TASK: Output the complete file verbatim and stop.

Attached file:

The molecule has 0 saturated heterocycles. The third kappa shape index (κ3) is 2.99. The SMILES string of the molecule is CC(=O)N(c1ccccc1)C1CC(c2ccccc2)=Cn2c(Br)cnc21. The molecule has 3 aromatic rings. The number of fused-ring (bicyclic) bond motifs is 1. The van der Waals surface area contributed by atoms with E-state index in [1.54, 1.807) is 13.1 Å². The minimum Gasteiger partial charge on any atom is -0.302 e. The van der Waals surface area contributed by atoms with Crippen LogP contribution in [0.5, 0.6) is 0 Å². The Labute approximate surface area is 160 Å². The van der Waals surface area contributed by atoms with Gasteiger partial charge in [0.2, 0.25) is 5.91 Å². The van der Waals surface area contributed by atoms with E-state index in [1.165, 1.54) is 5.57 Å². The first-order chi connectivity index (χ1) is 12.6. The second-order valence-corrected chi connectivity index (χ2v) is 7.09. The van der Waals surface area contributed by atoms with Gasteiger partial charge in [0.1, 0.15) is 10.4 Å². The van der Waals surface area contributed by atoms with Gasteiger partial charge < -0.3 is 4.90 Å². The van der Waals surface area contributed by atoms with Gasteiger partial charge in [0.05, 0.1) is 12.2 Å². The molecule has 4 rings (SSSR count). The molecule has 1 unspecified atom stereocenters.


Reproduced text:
The molecule has 0 saturated heterocycles. The third kappa shape index (κ3) is 2.99. The SMILES string of the molecule is CC(=O)N(c1ccccc1)C1CC(c2ccccc2)=Cn2c(Br)cnc21. The molecule has 3 aromatic rings. The number of fused-ring (bicyclic) bond motifs is 1. The van der Waals surface area contributed by atoms with E-state index in [1.54, 1.807) is 13.1 Å². The minimum Gasteiger partial charge on any atom is -0.302 e. The van der Waals surface area contributed by atoms with Crippen LogP contribution in [0.5, 0.6) is 0 Å². The Labute approximate surface area is 160 Å². The van der Waals surface area contributed by atoms with Gasteiger partial charge in [0.2, 0.25) is 5.91 Å². The van der Waals surface area contributed by atoms with E-state index in [1.165, 1.54) is 5.57 Å². The first-order chi connectivity index (χ1) is 12.6. The second-order valence-corrected chi connectivity index (χ2v) is 7.09. The van der Waals surface area contributed by atoms with Gasteiger partial charge in [0.1, 0.15) is 10.4 Å². The van der Waals surface area contributed by atoms with Gasteiger partial charge < -0.3 is 4.90 Å². The van der Waals surface area contributed by atoms with Gasteiger partial charge in [0.05, 0.1) is 12.2 Å². The molecule has 4 rings (SSSR count). The molecule has 1 unspecified atom stereocenters.